Indian steel industry concerned over low-quality, cheaper imports

Looking beyond the point that few small firms get affected due to curbs on steel imports, cheaper steel dumps into the country will affect the Indian steel industry on the whole

By Sai Nikesh D

In contrast to the government’s moves towards imposition of anti-dumping duties on steel imports into the country, the small-scale firms are concerned over curbs on steel imports into the country.

Steps being taken by the government aimed at protecting domestic steel makers, especially the larger ones, from flood of cheap imports could end up closing scores of small, local firms that process the metal, said the industry analysts and executives, according to the news sources.

These processors currently buy imported steel at up to 20% below India’s pricier, domestic steel, turning it into finished steel products for industrial use, added the reports.

Top sources from Indian Steel Association (ISA) said, “Curbs on cheaper steel imports into India have to be seen in a broader perspective.”

Looking beyond the point that small firms get affected due to curbs on steel imports, cheaper steel dumps into the country will affect domestic material largely, thus, impacting Indian steel industry on the whole, added the sources.

However, ISA is not against the steel imports, but, notably is for growth of domestic industry, the sources stressed.

Amidst domestic concerns, the Government of India, in various cases has taken decisions over curbing of cheaper imports into the country.

According to ISA, Indian steel industry has been witnessing very large imports (at an order of 1 MT/month) since September 2014 and as a result of large imports since the said-period, domestic steel industry witnessed 20% drop in prices as of May 2015.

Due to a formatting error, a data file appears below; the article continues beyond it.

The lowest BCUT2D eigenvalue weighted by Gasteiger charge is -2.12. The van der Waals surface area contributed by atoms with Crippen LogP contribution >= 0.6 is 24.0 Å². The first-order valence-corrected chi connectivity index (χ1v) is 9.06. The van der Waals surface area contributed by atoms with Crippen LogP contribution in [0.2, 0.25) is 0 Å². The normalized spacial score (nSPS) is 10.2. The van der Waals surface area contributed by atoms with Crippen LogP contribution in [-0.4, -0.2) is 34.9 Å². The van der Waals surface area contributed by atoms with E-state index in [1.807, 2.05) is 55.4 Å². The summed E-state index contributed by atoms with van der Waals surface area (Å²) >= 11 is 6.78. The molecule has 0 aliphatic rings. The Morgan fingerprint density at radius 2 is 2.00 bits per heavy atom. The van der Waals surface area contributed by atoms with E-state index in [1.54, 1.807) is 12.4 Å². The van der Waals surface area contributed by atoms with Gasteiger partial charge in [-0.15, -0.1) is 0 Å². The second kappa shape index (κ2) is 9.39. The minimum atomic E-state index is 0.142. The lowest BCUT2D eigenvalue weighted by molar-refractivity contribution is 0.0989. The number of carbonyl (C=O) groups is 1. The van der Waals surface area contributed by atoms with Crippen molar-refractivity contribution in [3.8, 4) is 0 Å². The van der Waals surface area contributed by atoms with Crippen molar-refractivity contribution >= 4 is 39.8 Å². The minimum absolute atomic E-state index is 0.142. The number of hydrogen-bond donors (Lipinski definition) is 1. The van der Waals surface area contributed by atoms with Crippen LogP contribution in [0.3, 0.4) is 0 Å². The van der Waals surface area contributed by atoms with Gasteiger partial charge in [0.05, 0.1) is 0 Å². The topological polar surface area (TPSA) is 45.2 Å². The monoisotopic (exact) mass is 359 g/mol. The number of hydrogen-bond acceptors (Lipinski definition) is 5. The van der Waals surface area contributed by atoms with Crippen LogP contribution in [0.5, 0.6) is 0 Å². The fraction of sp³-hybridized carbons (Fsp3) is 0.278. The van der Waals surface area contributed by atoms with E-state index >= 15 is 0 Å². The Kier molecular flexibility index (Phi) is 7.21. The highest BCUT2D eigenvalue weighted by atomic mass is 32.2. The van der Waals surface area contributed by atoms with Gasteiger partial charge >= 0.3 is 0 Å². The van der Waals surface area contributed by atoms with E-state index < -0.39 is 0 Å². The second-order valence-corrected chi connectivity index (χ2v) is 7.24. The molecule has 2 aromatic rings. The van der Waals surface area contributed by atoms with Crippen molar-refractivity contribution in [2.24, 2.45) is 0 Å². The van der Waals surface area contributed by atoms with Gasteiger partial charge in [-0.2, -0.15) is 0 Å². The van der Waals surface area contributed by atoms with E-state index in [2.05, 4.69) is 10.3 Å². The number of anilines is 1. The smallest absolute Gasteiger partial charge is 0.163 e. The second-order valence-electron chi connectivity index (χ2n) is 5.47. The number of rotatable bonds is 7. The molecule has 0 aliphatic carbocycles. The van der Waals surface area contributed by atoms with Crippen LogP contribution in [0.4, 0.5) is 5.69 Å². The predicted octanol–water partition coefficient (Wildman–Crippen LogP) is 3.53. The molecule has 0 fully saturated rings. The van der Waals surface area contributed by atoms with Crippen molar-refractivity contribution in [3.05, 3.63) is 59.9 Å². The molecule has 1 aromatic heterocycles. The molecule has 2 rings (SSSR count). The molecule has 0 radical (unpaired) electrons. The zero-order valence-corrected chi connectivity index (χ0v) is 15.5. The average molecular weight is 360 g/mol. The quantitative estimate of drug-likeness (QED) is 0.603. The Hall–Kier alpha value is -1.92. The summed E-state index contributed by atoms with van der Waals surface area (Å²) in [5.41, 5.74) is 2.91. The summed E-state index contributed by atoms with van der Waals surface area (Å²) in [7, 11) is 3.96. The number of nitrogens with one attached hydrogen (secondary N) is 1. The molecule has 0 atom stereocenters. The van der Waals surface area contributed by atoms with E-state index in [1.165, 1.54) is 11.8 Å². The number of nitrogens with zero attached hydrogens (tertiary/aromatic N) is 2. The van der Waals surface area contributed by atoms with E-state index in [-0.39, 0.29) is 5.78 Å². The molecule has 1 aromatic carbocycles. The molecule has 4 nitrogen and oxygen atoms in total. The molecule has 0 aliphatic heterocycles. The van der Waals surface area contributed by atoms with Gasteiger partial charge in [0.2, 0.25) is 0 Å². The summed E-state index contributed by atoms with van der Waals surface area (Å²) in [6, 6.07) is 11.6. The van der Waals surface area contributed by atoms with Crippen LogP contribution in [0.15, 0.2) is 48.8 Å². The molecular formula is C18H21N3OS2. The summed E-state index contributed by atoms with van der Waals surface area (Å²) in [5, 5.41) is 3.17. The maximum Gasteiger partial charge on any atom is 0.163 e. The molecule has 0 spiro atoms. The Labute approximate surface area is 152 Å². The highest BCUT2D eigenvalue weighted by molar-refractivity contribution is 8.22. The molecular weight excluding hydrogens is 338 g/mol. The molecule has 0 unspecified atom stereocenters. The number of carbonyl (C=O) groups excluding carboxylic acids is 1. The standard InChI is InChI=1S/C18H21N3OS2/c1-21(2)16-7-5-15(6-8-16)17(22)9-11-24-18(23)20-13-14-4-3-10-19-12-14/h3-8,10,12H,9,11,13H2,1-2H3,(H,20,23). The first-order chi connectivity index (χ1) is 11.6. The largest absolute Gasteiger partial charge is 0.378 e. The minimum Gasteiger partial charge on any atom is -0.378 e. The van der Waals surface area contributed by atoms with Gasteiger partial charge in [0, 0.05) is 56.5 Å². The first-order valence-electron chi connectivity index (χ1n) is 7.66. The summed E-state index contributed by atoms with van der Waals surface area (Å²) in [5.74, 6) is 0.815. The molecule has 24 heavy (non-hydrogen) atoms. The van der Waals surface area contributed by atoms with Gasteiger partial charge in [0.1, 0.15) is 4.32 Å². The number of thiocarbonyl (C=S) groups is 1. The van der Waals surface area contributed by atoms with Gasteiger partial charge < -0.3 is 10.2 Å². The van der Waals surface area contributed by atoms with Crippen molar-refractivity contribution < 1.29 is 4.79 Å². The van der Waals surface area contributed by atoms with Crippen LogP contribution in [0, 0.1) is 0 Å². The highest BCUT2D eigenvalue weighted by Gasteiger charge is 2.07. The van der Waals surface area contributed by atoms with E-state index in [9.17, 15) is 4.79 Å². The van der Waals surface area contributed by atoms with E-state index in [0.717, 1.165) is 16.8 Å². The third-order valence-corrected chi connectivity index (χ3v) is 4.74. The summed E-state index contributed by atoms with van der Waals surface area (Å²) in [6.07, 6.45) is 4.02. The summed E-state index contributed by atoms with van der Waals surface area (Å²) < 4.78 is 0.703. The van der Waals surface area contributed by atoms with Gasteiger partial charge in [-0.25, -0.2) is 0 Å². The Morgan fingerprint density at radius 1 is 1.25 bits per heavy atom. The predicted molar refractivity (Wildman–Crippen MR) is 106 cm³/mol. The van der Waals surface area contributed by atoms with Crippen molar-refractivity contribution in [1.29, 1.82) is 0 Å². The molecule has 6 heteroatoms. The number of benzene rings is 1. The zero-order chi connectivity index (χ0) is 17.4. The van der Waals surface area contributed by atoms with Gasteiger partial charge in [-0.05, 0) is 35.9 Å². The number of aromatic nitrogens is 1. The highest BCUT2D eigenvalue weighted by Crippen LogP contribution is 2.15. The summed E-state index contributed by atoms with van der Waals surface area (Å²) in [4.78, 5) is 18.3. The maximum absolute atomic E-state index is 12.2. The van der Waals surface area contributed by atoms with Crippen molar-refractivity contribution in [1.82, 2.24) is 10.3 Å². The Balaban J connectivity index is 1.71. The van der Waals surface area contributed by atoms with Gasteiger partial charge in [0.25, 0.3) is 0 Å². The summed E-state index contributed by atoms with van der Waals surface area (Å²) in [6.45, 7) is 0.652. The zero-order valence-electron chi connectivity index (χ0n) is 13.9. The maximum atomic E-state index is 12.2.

Informing that India is currently under negotiations with China and other Asian countries over Regional Comprehensive Economic Partnership Agreement (RCEPA), the steel association sought steel industry to be kept out of that agreement in view of the fact that RCEPA facilitates exports by offering concessions, which, in case of steel would further affect the domestic industry.

The government, on June 18, 2015, had imposed customs duty on imports of more than 400 steel products (a majority of them falling under the 8-digit HS Code levels) have been increased from 5%-to-7.5%-to-10%.

The products include, Iron and non-alloy steel ingots; Semi-finished products of iron or non-alloy steel; Flat-rolled products of iron or non-alloy steel, of a width of 600 mm or more, cold-rolled, plated or coated; Flat-rolled products of iron or non-alloy steel, of a width of 600 mm or less, cold-rolled, plated or coated; among others.

Prior to June, the Central Government, upon the recommendations by the Customs Authority, had also taken decision over imposition of anti-dumping duty on steel imports from People’s Republic of China, the Republic of Korea and Malaysia, in a move to protect domestic industry from over-dumping of low quality of steel and its products.

This article was published in The Dollar Business on July 10, 2015

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